Our annual list of the best recipe books contains a tantalising blend of the familiar and the exotic, the speedy and the defiantly slow.
Baan, by Kay Plunkett-Hodge
Thai food can be intimidating, with its long lists of unfamiliar and occasionally off-putting ingredients. Fermented shrimp paste isn’t top of many British shopping lists. But Kay Plunkett-Hodge, who grew up in Bangkok (“when she dreams, she does so in Thai,” says National Geographic, “when she cooks, she thinks in Thai”) has demystified it in the most delightful way. Packed with recipes and stories of the childhood memories they evoke, Baan leads its readers step-by-step through cooking a range of Thai dishes, from the classic green curry to far more adventurous fare. Many recipes include tips on what to do if you can’t find a particular herb or seasoning - although most are now readily available, if not in the supermarket then from Asian grocers on online stockists. And the results are tongue-tantalisingly good: grill some cod on a barbecue and slather it in chillis, galangal and coriander - and then you’ll want to try everything else in the book too.
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From the Oven to the Table, by Diana Henry
Diana Henry, a stalwart of past lists (see below), is back with a collection of recipes that invite you to gather your ingredients in a baking tray or casserole and chuck it in the oven. The joy of the book comes from the unusual combinations, which bring store-cupboard staples to life with the addition of something unexpected. This is the classic Henry approach: simple yet creative, quick yet more delicious than they have any right to be. As well as speedy weekday dinners (roast salmon and green beans, for example, or chicken with plums, honey and pomegranates) is more ambitious one-pot cooking, fit for special occasions when you want to focus in the dining room rather than the kitchen. Baked sea bass with raisins, preserved lemons and ginger is a case in point. This is one of those cookbooks that will end up dog-eared, stained - and recommended to every dinner guest.
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Dishoom: From Bombay with Love
Unlike the kind of restaurant cookbooks that feels like an unseemly attempt to cash in on a brand, Dishoom’s is a true labour of love. Read it from cover to cover for its evocative descriptions and photographs of Mumbai, the city’s cafes and restaurants and the dishes they have inspired. Then, if you’re not already on your way to the airport, reach for your chopping board and get started on some butter garlic crab, prawn moilee - a warming south Indian curry, flavoured with mustard seeds, turmeric and coconut milk - and gunpowder potatoes. Arranged by time of day, from breakfast to cocktails and dinner, From Bombay with Love is a journey through the streets of a city that glories in food, from parsi omelettes at the Kyani breakfast cafe (established 1904) to a late-night kulfi from an open-air stand on Marine Drive.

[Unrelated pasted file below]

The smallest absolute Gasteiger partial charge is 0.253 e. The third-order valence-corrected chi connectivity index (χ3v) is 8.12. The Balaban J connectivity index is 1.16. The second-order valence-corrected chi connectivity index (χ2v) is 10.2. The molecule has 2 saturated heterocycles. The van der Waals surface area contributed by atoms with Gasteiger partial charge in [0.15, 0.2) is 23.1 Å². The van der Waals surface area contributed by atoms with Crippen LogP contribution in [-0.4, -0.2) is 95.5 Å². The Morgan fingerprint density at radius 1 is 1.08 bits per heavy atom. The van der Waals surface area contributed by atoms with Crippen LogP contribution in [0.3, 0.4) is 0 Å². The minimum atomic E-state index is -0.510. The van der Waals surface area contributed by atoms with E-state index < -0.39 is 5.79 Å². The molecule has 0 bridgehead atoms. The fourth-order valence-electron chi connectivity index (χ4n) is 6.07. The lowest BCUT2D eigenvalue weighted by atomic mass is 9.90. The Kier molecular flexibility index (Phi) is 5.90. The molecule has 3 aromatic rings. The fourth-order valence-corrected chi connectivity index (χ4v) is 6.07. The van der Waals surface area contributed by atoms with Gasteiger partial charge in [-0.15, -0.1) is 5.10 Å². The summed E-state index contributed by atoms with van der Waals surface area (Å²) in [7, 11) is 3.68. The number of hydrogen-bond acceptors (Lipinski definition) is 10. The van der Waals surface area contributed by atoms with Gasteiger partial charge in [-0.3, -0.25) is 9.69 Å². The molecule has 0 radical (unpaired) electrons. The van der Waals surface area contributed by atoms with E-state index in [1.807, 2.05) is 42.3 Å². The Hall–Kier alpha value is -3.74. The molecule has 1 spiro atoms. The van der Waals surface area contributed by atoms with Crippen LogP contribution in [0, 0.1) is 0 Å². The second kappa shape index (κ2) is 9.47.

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The Quality Chop House
This is another honourable exception to the warning against restaurant recipes, but a very different beast. Where Dishoom evokes a journey, the Quality Chop House cookbook conjures feelings of warm domesticity. Cullen skink, roast Yorkshire grouse and treacle tart - try picturing them without also summoning thoughts of cosy armchairs and a crackling fire. Some of the recipes require dedication (several feature the phrase “the next day…”), but there are a few quick hits here too. Seared onglet with baby gem lettuce could be whipped up in 20 minutes, and mince on dripping toast needn’t take much longer. For the most part, however, this is a paean to the joys of taking your time. Confit potatoes, a stalwart of the London Bridge restaurant, may demand an hour or more of slicing and layering, three hours in an oven, an overnight chill and then a final dip in the deep fat fryer - but rest assured that they’ll reward your investment.
Buy The Quality Chop House from Amazon for £21
The Whole Fish Cookbook, by Josh Niland
Nose-to-tail eating is familiar to butchers and carnivores, but even as we eat more fish we tend to gravitate to the same cod fillets and tuna steaks. The Australian chef Josh Niland wants to change that, and so has written The Whole Fish Cookbook, “an important, potentially revolutionary, look at the way we cook and treat fish”, says The Caterer. This is not a book for the total novice - the recipes assume a certain amount of knowledge, and access to a good supplier of fish - but ideal for those looking to step up from baking and pan-frying. And even the most experienced pescophile will find repertoire-expanding ideas: fish black pudding, for example, or whiting Kiev (stuffed with garlic butter, breaded and deep fried).
Buy The Whole Fish Cookbook from Amazon for £25
The best recipe books from previous years
Venice: Four Seasons of Home Cooking, by Russell Norman